When my friend Kate and I came out of James Gunn’s first Guardians film we both narrowed our eyes and agreed “hmm… that flattered to deceive a bit, didn’t it?” It looked great, and thanks to Quill’s mixtape sounded even better, but those tunes and the charm of Chris Pratt and Vin Diesel’s Groot did a lot of the heavy lifting.
Most disappointing for me – and it’s something that’s often praised rather than quibbled – is the script. It’s littered with lines that have the cadence of gags, but feel like placeholders. For me, it doesn’t compete with Iron Man III (“what happened to the first mouse” etc) – a film not pushed as a comedy, but which has bags more wit.
And I feel the same about GotGVol2 – lots of one-liners feel a bit flat, and ridiculously it’s Chris Pratt who’s least well-served. In fact, in a film not blessed with much plot, it’s probably Quill who has least to do overall, with others coming to his aid once the story does kick into gear.
So the script could do with a tune up, but luckily dialogue’s not really an issue when it comes to Baby Groot. He’s all physical humour, and it’s brilliant. He’s cute, mischievous, and delightfully dumb – while you’re waiting for a storyline, his sketches will keep you entertained. Stick this near-silent clown in a Pixar film and we’d be hailing it as genius.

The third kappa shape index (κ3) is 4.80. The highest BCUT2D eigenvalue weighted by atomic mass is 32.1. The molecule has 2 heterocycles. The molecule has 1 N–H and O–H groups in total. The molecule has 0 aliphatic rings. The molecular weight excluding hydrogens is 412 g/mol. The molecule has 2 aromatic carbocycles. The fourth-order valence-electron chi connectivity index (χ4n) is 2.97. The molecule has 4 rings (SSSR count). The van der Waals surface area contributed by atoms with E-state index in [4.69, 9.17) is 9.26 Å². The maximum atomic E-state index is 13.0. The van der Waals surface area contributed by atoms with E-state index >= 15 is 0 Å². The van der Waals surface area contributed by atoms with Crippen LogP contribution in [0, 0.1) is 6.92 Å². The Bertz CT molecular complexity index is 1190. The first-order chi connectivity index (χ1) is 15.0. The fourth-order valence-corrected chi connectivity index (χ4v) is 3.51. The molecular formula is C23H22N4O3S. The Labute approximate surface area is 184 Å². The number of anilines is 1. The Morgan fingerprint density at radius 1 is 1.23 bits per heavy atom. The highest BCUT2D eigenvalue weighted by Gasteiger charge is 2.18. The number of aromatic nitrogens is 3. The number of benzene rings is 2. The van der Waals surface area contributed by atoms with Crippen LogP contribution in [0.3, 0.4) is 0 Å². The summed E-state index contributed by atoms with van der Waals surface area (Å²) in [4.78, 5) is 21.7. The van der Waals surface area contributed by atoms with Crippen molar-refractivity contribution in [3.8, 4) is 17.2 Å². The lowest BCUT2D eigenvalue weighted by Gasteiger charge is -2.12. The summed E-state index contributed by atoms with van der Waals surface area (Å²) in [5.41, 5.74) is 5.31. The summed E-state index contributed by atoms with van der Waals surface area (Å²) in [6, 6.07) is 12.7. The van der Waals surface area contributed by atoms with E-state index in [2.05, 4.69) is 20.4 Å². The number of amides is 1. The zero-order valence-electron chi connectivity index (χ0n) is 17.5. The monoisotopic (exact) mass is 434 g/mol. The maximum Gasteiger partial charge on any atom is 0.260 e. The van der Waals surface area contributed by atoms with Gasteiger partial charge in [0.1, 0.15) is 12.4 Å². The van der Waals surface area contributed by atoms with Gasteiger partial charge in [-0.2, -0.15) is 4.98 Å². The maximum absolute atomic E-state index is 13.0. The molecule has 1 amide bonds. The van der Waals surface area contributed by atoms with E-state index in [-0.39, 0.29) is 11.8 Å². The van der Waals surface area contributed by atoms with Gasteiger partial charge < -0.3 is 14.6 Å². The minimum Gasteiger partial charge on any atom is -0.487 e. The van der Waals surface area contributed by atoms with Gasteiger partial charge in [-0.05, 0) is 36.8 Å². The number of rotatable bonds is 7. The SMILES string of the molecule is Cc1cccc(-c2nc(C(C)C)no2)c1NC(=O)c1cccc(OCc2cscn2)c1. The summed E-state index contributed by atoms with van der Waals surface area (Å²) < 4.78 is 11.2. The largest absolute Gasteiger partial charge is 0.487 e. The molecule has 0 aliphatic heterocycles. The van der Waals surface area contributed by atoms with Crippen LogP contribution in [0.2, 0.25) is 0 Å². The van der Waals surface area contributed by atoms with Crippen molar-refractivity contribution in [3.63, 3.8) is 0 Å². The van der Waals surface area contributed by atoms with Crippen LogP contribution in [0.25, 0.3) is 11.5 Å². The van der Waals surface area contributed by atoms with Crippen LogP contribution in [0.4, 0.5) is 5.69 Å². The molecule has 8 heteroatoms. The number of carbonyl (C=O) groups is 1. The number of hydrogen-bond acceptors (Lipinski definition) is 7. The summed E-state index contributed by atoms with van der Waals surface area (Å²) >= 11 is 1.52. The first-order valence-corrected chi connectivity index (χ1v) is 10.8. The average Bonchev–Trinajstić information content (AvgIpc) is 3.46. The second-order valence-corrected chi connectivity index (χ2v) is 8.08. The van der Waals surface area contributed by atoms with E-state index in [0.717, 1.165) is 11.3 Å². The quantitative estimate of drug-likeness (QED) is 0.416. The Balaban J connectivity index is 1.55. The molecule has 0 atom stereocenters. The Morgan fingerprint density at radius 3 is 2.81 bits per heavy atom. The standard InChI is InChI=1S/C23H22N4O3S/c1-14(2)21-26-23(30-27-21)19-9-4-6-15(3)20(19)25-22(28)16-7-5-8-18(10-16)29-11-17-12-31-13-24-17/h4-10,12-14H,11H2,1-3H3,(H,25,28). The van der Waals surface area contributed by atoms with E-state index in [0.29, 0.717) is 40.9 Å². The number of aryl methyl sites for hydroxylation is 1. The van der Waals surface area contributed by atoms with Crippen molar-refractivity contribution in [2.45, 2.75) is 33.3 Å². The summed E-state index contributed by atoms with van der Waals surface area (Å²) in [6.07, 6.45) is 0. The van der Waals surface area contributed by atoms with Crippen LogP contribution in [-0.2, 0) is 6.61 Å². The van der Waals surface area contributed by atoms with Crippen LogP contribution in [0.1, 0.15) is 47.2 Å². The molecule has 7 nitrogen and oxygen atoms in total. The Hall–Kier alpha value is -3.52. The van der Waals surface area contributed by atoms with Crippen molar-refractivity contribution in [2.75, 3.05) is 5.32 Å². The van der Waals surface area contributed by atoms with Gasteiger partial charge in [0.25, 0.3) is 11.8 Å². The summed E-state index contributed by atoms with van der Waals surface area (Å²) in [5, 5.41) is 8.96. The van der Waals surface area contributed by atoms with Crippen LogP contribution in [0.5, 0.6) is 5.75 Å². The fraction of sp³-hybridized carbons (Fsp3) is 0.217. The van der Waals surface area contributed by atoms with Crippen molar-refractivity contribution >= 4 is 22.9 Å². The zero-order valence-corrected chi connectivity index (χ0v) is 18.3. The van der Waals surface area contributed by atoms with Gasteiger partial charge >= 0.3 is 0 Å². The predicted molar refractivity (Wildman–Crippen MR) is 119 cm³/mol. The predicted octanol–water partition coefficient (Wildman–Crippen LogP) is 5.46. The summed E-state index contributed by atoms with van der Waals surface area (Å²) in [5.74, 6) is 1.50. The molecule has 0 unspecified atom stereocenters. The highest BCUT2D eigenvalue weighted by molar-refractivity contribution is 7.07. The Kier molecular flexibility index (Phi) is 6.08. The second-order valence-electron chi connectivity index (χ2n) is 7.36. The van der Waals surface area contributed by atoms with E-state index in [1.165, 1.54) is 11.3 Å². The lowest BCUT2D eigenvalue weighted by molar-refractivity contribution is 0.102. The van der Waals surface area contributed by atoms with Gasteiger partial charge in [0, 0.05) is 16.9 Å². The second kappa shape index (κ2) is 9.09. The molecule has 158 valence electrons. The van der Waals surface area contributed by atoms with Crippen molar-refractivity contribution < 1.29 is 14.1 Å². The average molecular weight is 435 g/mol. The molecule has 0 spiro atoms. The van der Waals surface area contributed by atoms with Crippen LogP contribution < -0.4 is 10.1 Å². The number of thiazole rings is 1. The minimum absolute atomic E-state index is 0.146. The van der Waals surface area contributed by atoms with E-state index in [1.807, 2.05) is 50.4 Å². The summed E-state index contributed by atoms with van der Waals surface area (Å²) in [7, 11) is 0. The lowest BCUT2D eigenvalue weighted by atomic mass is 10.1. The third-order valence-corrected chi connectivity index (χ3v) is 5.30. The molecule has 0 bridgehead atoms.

And I adore the look of the thing. It’s overwhelming but that’s the point – big, brash, day-glo, high-contrast, psychedelic, cartoonish, Technicolor extravagance. For all my reservations, I’d still say that if you have any interest at all go see it on a big screen – enjoy the low-stakes ride for the first half (zero plot, but loads of fun) and bathe in all that light and glitter.